Hôpital Edouard Herriot à Lyon, Tony Garnier, 1933
Philippe Dufieux

At a time when Lyon celebrates the one hundred and fifty years of the birth of one of the most famous architects of the beginning of the 20th century, Tony Garnier (1869-1948), the observation of the conservation of the works of the designer of the Cité industrielle (1917) is very disturbing. Garnier’s heritage remains extremely fragile and the protection measures are insufficient. Several complexes and buildings have been destroyed and disfigured, for example the Abattoirs de la Mouche in Gerland (Lyon, 1909-1914) that were demolished in 1974. The large hall of the market has been preserved and transformed into a performance hall. Although the Édouard-Herriot hospital (1913-1933) has benefited from the protection of the perimeter of its chapel since 1967, its monumental fireplaces were demolished in 2001 for security reasons and, more recently, the Pavilion H has been destroyed in 2015 with indifference for the construction of a new 18,000 m2 building, designed according to François Chatillon’s (1961-) plans and delivered in 2017.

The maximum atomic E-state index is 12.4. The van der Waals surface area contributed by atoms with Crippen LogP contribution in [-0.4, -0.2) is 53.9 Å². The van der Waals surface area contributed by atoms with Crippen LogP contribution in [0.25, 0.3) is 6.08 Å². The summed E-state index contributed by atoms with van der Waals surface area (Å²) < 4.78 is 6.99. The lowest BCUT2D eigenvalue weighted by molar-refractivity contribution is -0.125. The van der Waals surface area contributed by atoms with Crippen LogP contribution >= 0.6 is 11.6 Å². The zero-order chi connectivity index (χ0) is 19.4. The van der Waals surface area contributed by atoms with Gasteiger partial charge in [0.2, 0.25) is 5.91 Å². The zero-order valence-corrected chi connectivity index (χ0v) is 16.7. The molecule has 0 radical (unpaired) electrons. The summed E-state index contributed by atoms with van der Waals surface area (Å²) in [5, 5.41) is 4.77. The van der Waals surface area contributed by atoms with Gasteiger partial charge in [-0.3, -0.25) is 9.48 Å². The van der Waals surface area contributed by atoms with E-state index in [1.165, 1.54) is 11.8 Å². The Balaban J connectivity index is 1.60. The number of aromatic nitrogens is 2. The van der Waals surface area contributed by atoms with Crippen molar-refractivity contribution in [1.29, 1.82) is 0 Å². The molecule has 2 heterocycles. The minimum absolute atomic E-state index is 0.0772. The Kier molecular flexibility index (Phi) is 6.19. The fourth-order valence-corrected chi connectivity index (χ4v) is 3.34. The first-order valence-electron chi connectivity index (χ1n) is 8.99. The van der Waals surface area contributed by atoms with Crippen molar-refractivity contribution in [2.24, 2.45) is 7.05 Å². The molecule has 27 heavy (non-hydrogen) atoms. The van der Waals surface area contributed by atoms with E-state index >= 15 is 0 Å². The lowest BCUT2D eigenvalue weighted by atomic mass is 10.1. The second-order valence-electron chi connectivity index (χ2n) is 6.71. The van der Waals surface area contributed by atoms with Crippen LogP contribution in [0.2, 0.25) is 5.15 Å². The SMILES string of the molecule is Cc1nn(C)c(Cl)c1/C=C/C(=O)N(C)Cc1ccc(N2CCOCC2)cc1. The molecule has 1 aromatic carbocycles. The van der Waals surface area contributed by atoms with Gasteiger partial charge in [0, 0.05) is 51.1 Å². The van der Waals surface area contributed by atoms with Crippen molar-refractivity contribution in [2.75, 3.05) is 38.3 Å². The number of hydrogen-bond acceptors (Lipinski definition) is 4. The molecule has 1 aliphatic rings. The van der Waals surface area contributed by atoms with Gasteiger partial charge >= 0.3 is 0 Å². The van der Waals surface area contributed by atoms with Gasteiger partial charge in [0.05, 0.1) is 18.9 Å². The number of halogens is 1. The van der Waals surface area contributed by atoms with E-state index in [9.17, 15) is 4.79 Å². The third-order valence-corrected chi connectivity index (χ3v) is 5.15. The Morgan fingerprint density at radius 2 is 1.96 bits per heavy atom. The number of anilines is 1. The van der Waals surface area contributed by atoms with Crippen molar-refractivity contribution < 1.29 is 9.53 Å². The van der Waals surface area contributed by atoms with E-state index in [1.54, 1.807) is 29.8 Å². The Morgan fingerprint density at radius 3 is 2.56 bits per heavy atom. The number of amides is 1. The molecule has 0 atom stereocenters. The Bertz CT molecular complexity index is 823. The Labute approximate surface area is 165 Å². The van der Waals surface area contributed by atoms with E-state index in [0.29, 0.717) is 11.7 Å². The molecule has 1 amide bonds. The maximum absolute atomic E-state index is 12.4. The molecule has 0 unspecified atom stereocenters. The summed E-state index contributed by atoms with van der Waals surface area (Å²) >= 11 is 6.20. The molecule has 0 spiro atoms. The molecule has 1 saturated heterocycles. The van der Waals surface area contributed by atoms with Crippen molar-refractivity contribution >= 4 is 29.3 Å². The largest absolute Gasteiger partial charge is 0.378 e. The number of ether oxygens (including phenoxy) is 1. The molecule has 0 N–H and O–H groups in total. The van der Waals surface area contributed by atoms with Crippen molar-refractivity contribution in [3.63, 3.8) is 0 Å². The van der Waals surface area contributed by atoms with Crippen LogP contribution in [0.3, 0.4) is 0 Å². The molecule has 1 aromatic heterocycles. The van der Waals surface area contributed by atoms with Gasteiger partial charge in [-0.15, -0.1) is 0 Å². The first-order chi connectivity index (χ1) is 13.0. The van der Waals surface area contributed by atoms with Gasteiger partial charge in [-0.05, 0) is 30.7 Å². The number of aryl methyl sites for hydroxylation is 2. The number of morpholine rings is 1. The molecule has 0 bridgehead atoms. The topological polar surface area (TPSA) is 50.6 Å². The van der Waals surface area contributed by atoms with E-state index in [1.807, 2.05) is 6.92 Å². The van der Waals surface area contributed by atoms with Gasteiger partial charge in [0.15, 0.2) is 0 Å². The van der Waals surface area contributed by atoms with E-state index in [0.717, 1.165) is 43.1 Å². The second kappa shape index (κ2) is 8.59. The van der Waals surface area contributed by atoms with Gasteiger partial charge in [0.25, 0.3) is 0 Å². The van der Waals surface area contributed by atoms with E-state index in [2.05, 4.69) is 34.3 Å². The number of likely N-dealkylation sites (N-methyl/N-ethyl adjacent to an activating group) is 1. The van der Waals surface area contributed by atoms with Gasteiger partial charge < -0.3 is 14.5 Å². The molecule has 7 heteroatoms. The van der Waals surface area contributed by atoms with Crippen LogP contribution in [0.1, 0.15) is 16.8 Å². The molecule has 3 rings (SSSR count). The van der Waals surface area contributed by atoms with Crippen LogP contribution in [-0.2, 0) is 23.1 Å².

Modern Movement, Modern architecture, Healthcare architecture, Form and Function, Healing architecture, Tony Garnier, Hôpital Edouard Herriot, Lyon modern architecture, Modern hospitals.

Issue 62
Year 2020
Pages 84-85
DOI: https://dx.doi.org/10.52200/62.A.G4WN2U86

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